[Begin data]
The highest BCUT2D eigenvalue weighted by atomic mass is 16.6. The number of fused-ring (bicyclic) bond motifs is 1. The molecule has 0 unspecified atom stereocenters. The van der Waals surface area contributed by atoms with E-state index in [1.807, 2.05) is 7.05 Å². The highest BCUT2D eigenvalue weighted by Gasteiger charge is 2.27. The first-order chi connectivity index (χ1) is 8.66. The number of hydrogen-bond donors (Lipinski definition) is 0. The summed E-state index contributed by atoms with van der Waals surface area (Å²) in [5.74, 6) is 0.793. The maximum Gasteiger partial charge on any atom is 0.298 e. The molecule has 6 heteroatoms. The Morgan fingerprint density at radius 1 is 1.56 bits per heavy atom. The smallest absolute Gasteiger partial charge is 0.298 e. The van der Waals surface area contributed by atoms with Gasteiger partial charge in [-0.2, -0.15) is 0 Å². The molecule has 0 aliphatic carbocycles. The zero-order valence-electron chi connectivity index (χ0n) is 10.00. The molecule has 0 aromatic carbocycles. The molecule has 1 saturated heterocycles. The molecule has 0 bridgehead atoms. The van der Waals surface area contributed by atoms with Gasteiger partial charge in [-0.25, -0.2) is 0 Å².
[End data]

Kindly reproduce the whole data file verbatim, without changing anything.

The highest BCUT2D eigenvalue weighted by atomic mass is 16.6. The number of fused-ring (bicyclic) bond motifs is 1. The molecule has 0 unspecified atom stereocenters. The van der Waals surface area contributed by atoms with E-state index in [1.807, 2.05) is 7.05 Å². The highest BCUT2D eigenvalue weighted by Gasteiger charge is 2.27. The first-order chi connectivity index (χ1) is 8.66. The number of hydrogen-bond donors (Lipinski definition) is 0. The summed E-state index contributed by atoms with van der Waals surface area (Å²) in [5.74, 6) is 0.793. The maximum Gasteiger partial charge on any atom is 0.298 e. The molecule has 6 heteroatoms. The Morgan fingerprint density at radius 1 is 1.56 bits per heavy atom. The smallest absolute Gasteiger partial charge is 0.298 e. The van der Waals surface area contributed by atoms with Gasteiger partial charge in [-0.2, -0.15) is 0 Å². The molecule has 0 aliphatic carbocycles. The zero-order valence-electron chi connectivity index (χ0n) is 10.00. The molecule has 0 aromatic carbocycles. The molecule has 1 saturated heterocycles. The molecule has 0 bridgehead atoms. The van der Waals surface area contributed by atoms with Gasteiger partial charge in [-0.25, -0.2) is 0 Å².